Not associated with or endorsed by the Social Security Administration or any other government agency.

Social Security Myth #5: The precise amount of SS benefits

MYTH: The maximum Social Security benefit in 2017 is $2,687.

There’s a lot of misinformation floating around about the precise amount of Social Security benefits. That’s partly because the amount changes every year, and partly because the amount received differs based on individual work history and the age at which you claim benefits. If you work until reaching your full retirement age and paid a sufficient amount into the program to qualify for the maximum benefit, the current amount of your monthly benefit will be $2,687.

If you delay benefits beyond your retirement age, you will increase your benefit amount by 8% for each year you delay, up to age 70. There are no further increases after reaching age 70 so it doesn’t make sense to delay further. However, there is an annual cost of living increase each year. Since these yearly increases were implemented, they have averaged 2.5%.

Collecting benefits early decreases the amount of your monthly benefit – up to 30%! Not only that, but with a smaller amount in benefits, the annual increases you get will be smaller as well (because they’re a percentage of a smaller number). That’s one good reason to delay benefits at least until your full retirement age if you can. A bigger benefit means a bigger cost of living increase each year, and over time, that can mean a big difference in the amount of money you have to spend each month.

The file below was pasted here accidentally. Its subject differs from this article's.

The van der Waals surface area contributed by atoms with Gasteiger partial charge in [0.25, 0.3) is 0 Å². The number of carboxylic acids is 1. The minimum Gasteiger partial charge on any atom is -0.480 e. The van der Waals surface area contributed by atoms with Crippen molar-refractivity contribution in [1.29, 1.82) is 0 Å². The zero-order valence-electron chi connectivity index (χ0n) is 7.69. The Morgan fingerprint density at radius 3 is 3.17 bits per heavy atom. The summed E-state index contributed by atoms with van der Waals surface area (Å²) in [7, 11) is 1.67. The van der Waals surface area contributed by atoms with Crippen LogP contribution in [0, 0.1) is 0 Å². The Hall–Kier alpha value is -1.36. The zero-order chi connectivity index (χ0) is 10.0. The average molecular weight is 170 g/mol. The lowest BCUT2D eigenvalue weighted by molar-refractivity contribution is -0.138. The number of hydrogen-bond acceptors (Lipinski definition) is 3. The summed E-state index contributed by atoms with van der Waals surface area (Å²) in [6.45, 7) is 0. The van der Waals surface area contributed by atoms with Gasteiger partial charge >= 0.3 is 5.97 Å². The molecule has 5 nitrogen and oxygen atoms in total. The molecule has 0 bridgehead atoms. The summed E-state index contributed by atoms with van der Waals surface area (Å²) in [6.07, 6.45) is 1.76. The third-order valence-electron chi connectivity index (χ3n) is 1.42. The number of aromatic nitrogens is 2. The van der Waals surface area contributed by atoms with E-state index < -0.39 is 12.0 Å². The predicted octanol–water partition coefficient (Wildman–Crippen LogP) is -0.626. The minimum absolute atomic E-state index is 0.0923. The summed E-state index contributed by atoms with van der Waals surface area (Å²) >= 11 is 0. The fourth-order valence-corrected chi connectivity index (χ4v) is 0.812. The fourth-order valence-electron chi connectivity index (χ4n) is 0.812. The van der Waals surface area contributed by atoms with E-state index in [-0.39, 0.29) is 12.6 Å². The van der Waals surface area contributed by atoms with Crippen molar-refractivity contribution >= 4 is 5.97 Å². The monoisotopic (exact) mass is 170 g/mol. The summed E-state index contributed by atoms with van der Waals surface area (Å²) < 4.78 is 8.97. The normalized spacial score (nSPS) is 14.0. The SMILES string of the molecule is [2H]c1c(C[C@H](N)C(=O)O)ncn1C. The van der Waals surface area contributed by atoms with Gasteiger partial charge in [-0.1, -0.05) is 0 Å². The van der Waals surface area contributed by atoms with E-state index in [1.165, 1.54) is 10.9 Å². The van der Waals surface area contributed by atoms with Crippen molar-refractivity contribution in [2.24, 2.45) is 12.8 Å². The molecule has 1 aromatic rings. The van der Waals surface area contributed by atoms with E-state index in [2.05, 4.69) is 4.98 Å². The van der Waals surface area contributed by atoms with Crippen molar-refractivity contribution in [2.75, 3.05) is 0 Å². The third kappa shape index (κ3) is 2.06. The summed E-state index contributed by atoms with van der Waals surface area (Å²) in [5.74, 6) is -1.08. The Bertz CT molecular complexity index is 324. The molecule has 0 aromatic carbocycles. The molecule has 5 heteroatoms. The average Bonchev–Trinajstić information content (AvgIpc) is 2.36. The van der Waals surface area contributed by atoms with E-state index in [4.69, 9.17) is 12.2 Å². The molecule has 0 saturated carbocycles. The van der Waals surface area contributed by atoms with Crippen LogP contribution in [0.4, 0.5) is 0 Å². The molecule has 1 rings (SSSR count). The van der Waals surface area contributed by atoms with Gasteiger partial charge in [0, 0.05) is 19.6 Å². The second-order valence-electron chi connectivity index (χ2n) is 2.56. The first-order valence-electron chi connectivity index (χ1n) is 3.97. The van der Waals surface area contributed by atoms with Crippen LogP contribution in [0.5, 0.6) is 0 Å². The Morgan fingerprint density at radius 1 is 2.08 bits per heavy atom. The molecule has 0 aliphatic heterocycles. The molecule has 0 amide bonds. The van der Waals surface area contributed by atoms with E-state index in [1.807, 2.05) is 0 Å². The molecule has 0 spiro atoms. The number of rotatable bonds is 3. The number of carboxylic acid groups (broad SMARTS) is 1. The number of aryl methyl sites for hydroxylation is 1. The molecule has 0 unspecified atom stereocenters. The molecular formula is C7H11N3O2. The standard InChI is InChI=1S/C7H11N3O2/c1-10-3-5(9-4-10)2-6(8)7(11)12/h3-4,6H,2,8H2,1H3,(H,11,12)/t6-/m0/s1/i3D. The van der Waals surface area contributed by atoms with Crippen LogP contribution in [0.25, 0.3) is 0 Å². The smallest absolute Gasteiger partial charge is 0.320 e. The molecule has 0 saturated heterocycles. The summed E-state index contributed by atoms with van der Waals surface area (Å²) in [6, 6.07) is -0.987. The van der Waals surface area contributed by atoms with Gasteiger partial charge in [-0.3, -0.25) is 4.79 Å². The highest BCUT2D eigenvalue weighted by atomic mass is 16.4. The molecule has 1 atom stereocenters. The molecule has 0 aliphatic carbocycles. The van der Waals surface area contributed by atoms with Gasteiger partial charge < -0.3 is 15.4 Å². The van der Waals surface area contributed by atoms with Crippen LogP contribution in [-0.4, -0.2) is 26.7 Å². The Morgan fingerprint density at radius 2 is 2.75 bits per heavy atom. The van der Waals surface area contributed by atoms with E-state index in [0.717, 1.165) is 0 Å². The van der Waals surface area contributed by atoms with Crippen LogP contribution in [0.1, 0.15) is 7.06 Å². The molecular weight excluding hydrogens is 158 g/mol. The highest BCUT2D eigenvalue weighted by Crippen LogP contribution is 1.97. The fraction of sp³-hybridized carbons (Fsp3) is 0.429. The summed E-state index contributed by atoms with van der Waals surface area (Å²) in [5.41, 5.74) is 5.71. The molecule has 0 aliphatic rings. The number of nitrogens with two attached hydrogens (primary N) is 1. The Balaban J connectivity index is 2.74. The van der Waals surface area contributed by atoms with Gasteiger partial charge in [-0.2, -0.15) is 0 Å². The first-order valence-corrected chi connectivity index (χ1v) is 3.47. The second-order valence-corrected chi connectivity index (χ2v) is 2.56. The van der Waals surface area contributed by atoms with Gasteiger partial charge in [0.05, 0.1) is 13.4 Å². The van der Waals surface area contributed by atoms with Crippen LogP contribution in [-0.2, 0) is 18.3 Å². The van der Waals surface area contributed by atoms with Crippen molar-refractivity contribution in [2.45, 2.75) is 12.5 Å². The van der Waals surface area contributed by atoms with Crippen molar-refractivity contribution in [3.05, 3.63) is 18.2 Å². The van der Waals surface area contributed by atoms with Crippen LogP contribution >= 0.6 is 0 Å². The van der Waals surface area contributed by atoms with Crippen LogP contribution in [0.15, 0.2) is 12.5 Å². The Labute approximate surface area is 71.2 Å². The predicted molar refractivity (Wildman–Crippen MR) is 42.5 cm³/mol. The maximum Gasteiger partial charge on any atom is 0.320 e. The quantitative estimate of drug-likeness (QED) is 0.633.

Not associated with or endorsed by the Social Security Administration or any other government agency.

Social Security Myth #4: Only Minor Children Get Benefits When You Die.

MYTH: Social Security only helps minor children at your death.

You probably know that Social Security can provide benefits to children, but if you’re like most people, you believe that this can only happen if you die. That’s not the way it works, though.

Social Security was set up in 1935 to protect Americans, including their
children, through a paid insurance program known as FICA. That’s what the FICA taxes that come out of your paycheck each month are paying for. This program provides financial assistance in cases of disability, at retirement and at death.